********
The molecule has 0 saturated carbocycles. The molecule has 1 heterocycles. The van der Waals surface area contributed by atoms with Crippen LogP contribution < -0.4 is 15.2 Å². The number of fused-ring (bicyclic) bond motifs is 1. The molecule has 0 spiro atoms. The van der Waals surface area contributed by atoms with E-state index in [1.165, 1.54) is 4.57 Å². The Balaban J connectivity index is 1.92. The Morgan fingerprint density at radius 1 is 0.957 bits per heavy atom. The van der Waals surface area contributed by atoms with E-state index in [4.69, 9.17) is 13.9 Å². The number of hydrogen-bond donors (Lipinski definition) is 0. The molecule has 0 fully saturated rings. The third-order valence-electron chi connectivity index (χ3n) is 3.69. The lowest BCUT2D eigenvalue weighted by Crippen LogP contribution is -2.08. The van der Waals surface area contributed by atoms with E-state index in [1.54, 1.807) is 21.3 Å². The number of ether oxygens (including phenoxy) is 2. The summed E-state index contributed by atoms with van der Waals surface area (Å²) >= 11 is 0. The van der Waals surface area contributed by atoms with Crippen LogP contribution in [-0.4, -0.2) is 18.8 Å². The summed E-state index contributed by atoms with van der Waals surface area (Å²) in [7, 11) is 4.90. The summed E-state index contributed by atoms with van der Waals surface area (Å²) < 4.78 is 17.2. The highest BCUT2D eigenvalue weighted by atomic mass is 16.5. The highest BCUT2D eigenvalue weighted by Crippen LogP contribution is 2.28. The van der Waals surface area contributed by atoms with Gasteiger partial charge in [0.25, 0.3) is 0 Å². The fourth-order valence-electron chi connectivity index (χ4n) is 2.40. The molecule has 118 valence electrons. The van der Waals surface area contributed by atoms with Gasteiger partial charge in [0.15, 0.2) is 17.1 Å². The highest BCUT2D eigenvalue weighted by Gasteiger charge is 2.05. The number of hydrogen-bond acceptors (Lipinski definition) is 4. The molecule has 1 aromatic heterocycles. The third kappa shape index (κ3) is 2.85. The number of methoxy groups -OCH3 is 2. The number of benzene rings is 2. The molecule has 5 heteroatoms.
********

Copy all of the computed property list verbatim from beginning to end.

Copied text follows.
The molecule has 0 saturated carbocycles. The molecule has 1 heterocycles. The van der Waals surface area contributed by atoms with Crippen LogP contribution < -0.4 is 15.2 Å². The number of fused-ring (bicyclic) bond motifs is 1. The molecule has 0 spiro atoms. The van der Waals surface area contributed by atoms with E-state index in [1.165, 1.54) is 4.57 Å². The Balaban J connectivity index is 1.92. The Morgan fingerprint density at radius 1 is 0.957 bits per heavy atom. The van der Waals surface area contributed by atoms with E-state index in [4.69, 9.17) is 13.9 Å². The number of hydrogen-bond donors (Lipinski definition) is 0. The molecule has 0 fully saturated rings. The third-order valence-electron chi connectivity index (χ3n) is 3.69. The lowest BCUT2D eigenvalue weighted by Crippen LogP contribution is -2.08. The van der Waals surface area contributed by atoms with E-state index in [1.54, 1.807) is 21.3 Å². The number of ether oxygens (including phenoxy) is 2. The summed E-state index contributed by atoms with van der Waals surface area (Å²) >= 11 is 0. The van der Waals surface area contributed by atoms with Crippen LogP contribution in [-0.4, -0.2) is 18.8 Å². The summed E-state index contributed by atoms with van der Waals surface area (Å²) in [7, 11) is 4.90. The summed E-state index contributed by atoms with van der Waals surface area (Å²) < 4.78 is 17.2. The highest BCUT2D eigenvalue weighted by atomic mass is 16.5. The highest BCUT2D eigenvalue weighted by Crippen LogP contribution is 2.28. The van der Waals surface area contributed by atoms with Gasteiger partial charge in [0.25, 0.3) is 0 Å². The fourth-order valence-electron chi connectivity index (χ4n) is 2.40. The molecule has 118 valence electrons. The van der Waals surface area contributed by atoms with Gasteiger partial charge in [0.15, 0.2) is 17.1 Å². The highest BCUT2D eigenvalue weighted by Gasteiger charge is 2.05. The number of hydrogen-bond acceptors (Lipinski definition) is 4. The molecule has 1 aromatic heterocycles. The third kappa shape index (κ3) is 2.85. The number of methoxy groups -OCH3 is 2. The number of benzene rings is 2. The molecule has 5 heteroatoms.